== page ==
Performing Cinderella, part 2: from Prologue to Ball

Scene breakdown
Part 1
I can’t describe what goes on during the Prologue for two reasons: there’s far too much of it, and most of it I’m not even consciously aware of. The entire ensemble is on stage in this scene, and director Haskell has divided us up into various groups, each of which has its own little story line to play out. For example, the Landlord stands behind the barrel at stage left, serving drinks to the characters nearby. A pair of rogues work their way through the crowd, picking pockets. The Lovers stroll through the middle of it all, oblivious to everything but each other. And so forth. I only pay attention to the other characters that I interact with, so there are undoubtedly other bits of action being played out on the far side of the stage that I don’t even notice. I can’t really stop and watch the play, can I?
So let me just describe what the Prologue is like from my own highly subjective point of view. In my mind, the scene breaks down into a series of shorter encounters:

  1. The other quartet members and I enter, move to downstage center, and perform our “Love, Joy, Health, and Peace” song-and-dance number. At the end of the third verse, the red drape rises, revealing the townspeople. The quartet performs another dance routine, which ends with Anne and me downstage left as the Schoolmarm enters, downstage right, with her pupils behind her. Anne and I don’t like the Schoolmarm, so we hightail it upstage and join the knot of revelers around the Landlord’s barrel.
  2. The Schoolmarm and her pupils are the focus of attention now, and the rest of us react as they interact with a pair of street urchins. (These kids are the same ones who play the Mouse Ponies and the Young Prince.) Then Mother Ginger (the town baker) enters with a tray of cookies, and the children crowd around while she and her assistant hand them out. We react to that too (much rubbing of stomachs, licking of lips, and sniffing the imaginary aroma of freshly-baked prop cookies).
  3. The whole ensemble gathers at center stage to admire the Christmas tree and chatter about how lovely it is. Inspired by this, the quartet does another song-and-dance routine: “Here’s to thee, O Christmas tree, we wish thee all good cheer . . .”
  4. As soon as we finish, we scurry out of the way of the Wooden Shoe Girls, who are already moving downstage. These lovely ladies perform a traditional holiday dance while the rest of us clap and cheer.
  5. After the girls come the Hobbyhorses, two of the town’s youths in pantomime knight-on-horseback costumes. They play out a thrilling jousting match while we spectators choose sides, make hasty wagers, cheer one champion and boo the other, and go wild when one of the knights finally slays the other.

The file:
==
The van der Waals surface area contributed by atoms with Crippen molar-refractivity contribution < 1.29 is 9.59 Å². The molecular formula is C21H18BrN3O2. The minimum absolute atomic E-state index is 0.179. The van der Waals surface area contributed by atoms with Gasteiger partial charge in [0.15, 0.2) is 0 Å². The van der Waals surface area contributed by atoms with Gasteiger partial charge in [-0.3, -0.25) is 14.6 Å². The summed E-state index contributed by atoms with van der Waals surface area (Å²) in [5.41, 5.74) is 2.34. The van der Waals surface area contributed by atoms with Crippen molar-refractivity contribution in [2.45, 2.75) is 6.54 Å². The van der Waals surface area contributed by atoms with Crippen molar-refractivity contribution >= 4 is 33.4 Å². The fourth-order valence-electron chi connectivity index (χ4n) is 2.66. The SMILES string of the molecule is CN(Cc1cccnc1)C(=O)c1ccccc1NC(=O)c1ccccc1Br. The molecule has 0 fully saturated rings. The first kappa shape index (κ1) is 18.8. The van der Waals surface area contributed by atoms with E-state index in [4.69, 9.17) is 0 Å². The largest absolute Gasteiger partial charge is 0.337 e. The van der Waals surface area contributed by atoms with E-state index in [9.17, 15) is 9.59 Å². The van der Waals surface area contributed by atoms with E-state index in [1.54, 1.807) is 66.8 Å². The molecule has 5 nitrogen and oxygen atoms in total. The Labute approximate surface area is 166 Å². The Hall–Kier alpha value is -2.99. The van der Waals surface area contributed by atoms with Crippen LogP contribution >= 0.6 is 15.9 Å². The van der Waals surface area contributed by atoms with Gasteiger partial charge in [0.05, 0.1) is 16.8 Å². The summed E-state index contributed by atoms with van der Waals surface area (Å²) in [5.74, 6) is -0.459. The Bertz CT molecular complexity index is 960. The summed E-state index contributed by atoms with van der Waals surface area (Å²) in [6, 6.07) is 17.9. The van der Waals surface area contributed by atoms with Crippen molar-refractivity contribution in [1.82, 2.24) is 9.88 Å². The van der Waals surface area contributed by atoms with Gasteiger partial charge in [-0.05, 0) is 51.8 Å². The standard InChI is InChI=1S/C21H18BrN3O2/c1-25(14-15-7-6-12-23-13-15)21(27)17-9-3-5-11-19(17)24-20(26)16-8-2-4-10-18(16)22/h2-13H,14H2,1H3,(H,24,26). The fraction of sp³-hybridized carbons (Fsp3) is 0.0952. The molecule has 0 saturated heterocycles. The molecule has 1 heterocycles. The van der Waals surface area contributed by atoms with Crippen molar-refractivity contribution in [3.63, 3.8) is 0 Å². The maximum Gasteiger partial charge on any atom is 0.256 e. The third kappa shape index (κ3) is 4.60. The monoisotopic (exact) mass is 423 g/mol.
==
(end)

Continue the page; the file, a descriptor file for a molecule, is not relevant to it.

6. The entire ensemble now sings and dances a reprise of “Here’s to thee, O Christmas tree,” after which we all join hands in a long line that snakes back and forth across the stage and then play Crack the Whip, still singing, until we exit stage right.

End of Prologue! As the ensemble members troop down the stair to the dressing rooms, the Fairy Helpers finally come down from their pedestals (where they have been pretending to be statues throughout the prologue), and sing a song introducing the Fairy Godmother. At first they can’t find her, but they finally figure out she’s inside the Christmas tree, rotate it so that the opening in the back is exposed, and she emerges to sing another song with them. While this is going on, members of the running crew (who are hidden behind a backdrop) grab handles attached to the Christmas tree and move it off, stage left. (I describe this because the tree’s location becomes important later.)
Down in the dressing room, it’s time for the ensemble members to remove their prologue costumes and makeup and get ready for the Ball. As with my preparation for the prologue, this is a race against time, but I no longer pay attention to the clock. What’s important now is not what time it is, but what scene is currently being played out on stage. As I work on my makeup, I keep one ear cocked to the sound of the monitor speakers in the dressing room ceiling. Through these speakers, we can hear the dialogue and songs of the current scene (and since we all have the scene breakdown memorized by this point, this is all we need to keep track of where we are in the play). Here’s what I’m doing as the scenes prior to the Ball progress:
“Hi Diddle Dee”: I remove my prologue costume: first the top hat and hood, then the ruff collar and shirt, and finally the pants and jazz shoes. All of these get hung up or stowed on the shelf above the hanger rod. The white socks also come off, leaving me in my briefs and undershirt. I put on a pair of drawstring sleep pants and go across the hall to the men’s room. (I can’t walk around in my underwear, and I’m not ready to put on my pants for the Ball. The sleep pants are loose and comfortable — especially in the dressing room, which sometimes gets a bit hot and stuffy.)
“What’s to Become of Me?”: I peel off the stick-on earrings and toss them in the trash. Using a facial cleansing wipe, I remove those parts of my makeup that aren’t compatible with the Ball: the teardrop lines, eyebrows, and eyeliner (which is the wrong color for the Ball), the lipstick, and the circles of rouge on my cheeks.
“Get to Work”: For our Ball characters, we have to put on Restoration makeup, which begins with a very light (but still skin-colored) base. After experimenting with different types of makeup last year, I ended up using highlight makeup from my starter kit over my entire face. I needed something very pale, but not as pale as Clown White, and that fit the bill. Since last year’s prologue makeup had a darker, more natural flesh-toned base, I just cleaned it all off and started over when applying makeup for the Ball.